• SA/IO Voltage: 1.35 V
  • DMI Voltage: 1.80 V
  • CPU PLL Voltage: 2.20 V
  • CPU PLL OC Voltage 2.20 V
  • CPU ST Voltage: 1.35 V
  • CPU ST V6 Voltage: 1.35 V

The CPU was kept in its full 6C/12T mode.

After booting into the OS, MSI Command Center Lite was used to adjust the processor variables (multiplier, base clock, voltage) in real time. The system was cooled down further to its limit, known as ‘full-pot’ liquid nitrogen benchmarking, and the multiplier was raised to find the absolute processor frequency limit for a no-holds barred validation.

The final result? 7309 MHz:

In general, Skylake-based processors tend to see peak liquid nitrogen frequencies around 7.1-7.4 GHz, so this new processor is nothing out of the ordinary. Alva said that he was quite happy with this single chip, however he will need to test a few more to see exactly where if there is variation in the wafer/batch from Intel. When Alva posts his full sub-zero overclocking article, I will link to it here.

Edit: Here is Alva's article -

Intel Core i7-8086K Review Ambient Overclocking and Power Scaling Analysis
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  • peevee - Monday, June 11, 2018 - link

    8086 being slower than 8700 just indicates an error in your methodology.
    For example, one has updated microcode for exploits and another does not.
  • TheinsanegamerN - Monday, June 18, 2018 - link

    OOORrrrr....its a different motherboard, not the usual test bed. The motherboard used for this is an asrock board, which explains the difference in performance.
  • Memo.Ray - Monday, June 11, 2018 - link

    As I mentioned in my comment in the other article a couple of days ago:

    Intel managed to give away 8086 "binned" 8700K (AKA 8086K) and still make some money on top of it. win-win situation :D
  • Xenphor - Monday, June 11, 2018 - link

    How did they get such a lower score on the Dolphin benchmark with a 5ghz overclock on the 8086k? Isn't the benchmark single core only and considering the 8086 already turbos to 5ghz on a single core, why would there be that much of a difference? I tried it on my 8700k at 5ghz and only get a score of about 265-270 with 2666mhz ram.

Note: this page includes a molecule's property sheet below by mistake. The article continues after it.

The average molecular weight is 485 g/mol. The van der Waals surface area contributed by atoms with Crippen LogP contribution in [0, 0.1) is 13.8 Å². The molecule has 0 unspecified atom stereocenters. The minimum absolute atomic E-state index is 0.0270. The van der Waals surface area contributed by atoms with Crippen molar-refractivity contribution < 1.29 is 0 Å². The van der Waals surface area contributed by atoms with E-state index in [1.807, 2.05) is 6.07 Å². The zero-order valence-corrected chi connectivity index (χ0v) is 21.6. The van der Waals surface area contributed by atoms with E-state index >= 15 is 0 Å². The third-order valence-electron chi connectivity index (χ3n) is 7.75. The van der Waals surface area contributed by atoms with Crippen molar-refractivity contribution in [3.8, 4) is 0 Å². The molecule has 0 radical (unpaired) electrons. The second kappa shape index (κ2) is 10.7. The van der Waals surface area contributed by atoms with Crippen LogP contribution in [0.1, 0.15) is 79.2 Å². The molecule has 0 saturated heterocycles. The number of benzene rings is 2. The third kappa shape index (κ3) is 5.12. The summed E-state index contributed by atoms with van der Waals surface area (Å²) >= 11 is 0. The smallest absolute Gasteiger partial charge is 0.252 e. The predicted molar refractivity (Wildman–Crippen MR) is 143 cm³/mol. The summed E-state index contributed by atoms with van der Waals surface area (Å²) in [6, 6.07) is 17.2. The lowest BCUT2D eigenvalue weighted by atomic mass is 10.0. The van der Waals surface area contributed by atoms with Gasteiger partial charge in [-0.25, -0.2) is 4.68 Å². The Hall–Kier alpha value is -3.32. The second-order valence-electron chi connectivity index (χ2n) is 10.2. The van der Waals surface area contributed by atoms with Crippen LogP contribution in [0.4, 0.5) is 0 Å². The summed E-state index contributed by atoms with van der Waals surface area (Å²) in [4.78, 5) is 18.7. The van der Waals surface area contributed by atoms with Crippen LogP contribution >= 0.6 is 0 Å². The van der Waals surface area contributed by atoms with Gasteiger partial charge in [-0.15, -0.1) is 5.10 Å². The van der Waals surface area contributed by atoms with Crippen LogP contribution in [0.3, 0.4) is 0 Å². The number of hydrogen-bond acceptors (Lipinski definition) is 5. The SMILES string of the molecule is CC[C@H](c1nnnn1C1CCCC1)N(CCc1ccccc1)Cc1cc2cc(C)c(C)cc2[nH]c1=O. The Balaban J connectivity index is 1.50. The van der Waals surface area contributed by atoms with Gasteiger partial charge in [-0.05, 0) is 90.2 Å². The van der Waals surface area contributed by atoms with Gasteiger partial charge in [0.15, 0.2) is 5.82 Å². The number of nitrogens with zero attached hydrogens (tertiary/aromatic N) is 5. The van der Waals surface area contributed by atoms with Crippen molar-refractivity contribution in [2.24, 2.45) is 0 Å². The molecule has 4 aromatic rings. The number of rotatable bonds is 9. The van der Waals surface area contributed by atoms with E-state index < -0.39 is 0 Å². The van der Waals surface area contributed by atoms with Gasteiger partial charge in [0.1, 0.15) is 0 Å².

• Ian Cutress - Monday, June 11, 2018 - link

    The 5.0 GHz turbo, at stock, doesn't kick in that often. Depends on how the software sets its own affinity, and most do not. This is the danger with only single core turbo - with all the modern software in the background, even with Windows and scheduling, you rarely hit single core Turbo.
  • Xenphor - Monday, June 11, 2018 - link

    I suppose but even on the Dolphin forums spreadsheet the highest score is a 249 which is a 7700k at 5.2ghz.
  • Ian Cutress - Tuesday, June 12, 2018 - link

    I'll retest when I'm back home at the end of the week and recovered from jet lag
  • Xenphor - Tuesday, June 12, 2018 - link

    Well don't feel like you have to. Just thought it was weird.
  • Vatharian - Monday, June 11, 2018 - link

    7 years ago, first batches of Core i7-2600K (like mine) were able to reach stable 5.0-5.2 GHz on water, on all 4 cores. Given 7 years difference and 32 vs 14 nm, I am maybe not disappointed (there are +2 cores, half a CPU more), but rather not amused. IPC is higher, that's one, DDR4 can reach 3 times higher frequencies than DDR3, that's two, so there are improvements, but given the bovine excrement that goes on chipset side and PCI-Express connectivity it's clear to see the stagnation.
  • SanX - Monday, June 11, 2018 - link

    Total flop. The processor in your phone is probably more hi-tech, has more transistors, more cores, and was made on more advances factories with 10nm litho being all sold below $25.